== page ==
Jun 022022

(Andy Synn makes another well-deserved “exception to the rule” for the new album by Astronoid)

Before we get started with this review, allow me to take you on a quick trip down memory lane.

To say that the dreamy, yearning vocals, euphoric, soaring melodies, and irrepressible, irresistible energy of Astronoid‘s debut full-length were “a breath of fresh air” (pun intended) would be an understatement.

Not only did it quickly become my favourite album of the year but it’s also remained one of my “go to” records for whenever I’ve needed a quick pick-me-up and a jolt of refreshing energy ever since.

Sadly, as has been previously documented here, the band’s self-titled seemed to abandon much of what made their previous album so unique, in favour of a more familiar and – barring a few stand-out tracks – largely forgettable take on the predictable Post-Rock formula.

As you might imagine then, I approached the release of Radiant Bloom (which is set to come out on 3DOT Recordings this Friday) with a fair bit of trepidation.

Would it be able to recapture that same lighting-in-a-bottle magic as Air, or would it follow in the faded footsteps of its eponymous predecessor?

Well, let’s find out.

The simmering slow-burn of opener “Admin” suggests, initially at least, that the band (now reduced to a quartet following the departure of guitarist Mike DeMellia) are more than happy to simply pick up where Astronoid left off, by continuing to place more and more emphasis on the proggy Post-Rock and shimmering Shoegaze parts of their sound.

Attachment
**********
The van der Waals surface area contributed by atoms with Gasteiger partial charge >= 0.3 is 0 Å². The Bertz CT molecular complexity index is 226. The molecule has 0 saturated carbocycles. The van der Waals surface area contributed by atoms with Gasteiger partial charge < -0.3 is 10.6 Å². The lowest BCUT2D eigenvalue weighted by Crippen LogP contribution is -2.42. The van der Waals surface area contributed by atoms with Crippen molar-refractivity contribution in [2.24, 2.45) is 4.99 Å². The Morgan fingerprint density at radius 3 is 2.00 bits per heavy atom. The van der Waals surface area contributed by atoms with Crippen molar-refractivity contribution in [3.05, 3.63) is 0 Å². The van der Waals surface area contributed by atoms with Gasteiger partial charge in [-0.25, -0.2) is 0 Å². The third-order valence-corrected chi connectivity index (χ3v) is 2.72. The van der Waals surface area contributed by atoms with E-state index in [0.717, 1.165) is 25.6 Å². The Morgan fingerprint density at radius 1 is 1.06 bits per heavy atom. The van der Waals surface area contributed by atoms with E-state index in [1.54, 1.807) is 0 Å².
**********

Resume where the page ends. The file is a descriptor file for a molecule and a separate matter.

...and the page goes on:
However, closer inspection, as the track progresses, reveals an undercurrent of subtle technicality and barely restrained, ready-to-burst intensity bubbling away just beneath the surface, and by the time that the exhilarating “Eyes” rockets out of the speakers you may well find that all your early assumptions about Radiant Bloom have been turned upon their head.

It’s not just that the blastbeats are back (although they certainly play a big role in making the album feel far more vibrant and vivacious than its predecessor) it’s more that the group sound more engaged, more inspired, and more alive than they have in years, whether indulging their proggier proclivities on tracks like the Devin-ish “Sleep Whisper”, getting a little moody and melancholy with the almost Anathema-esque “Human”, or cutting loose with the heart-felt vibes and heart-racing velocity of the inappropriately-named “Sedative”.

That being said, while there’s no doubt that much of Radiant Bloom errs back towards the more spellbinding strains of Air overall, it’s clear that the band also learned a fair few things from their self-titled album too, as the more introspective and laid-back moments of this record also feel more well-rounded and fully-realised and go a long way towards not just recreating but actively expanding upon the electric, eclectic dynamic of their debut.

Look, I’ll level with you – nothing is ever likely to displace Air in my affections. That album hit me in just the right place, at just the right time, in a way that’s pretty much impossible to replicate artificially.

But I’m so happy that – in light of how disillusioned I was with their second album – Radiant Bloom has totally restored my faith in Astronoid as a band with a unique voice and vision, one which doesn’t just paint outside of the lines but somehow creates whole new colours in the process.

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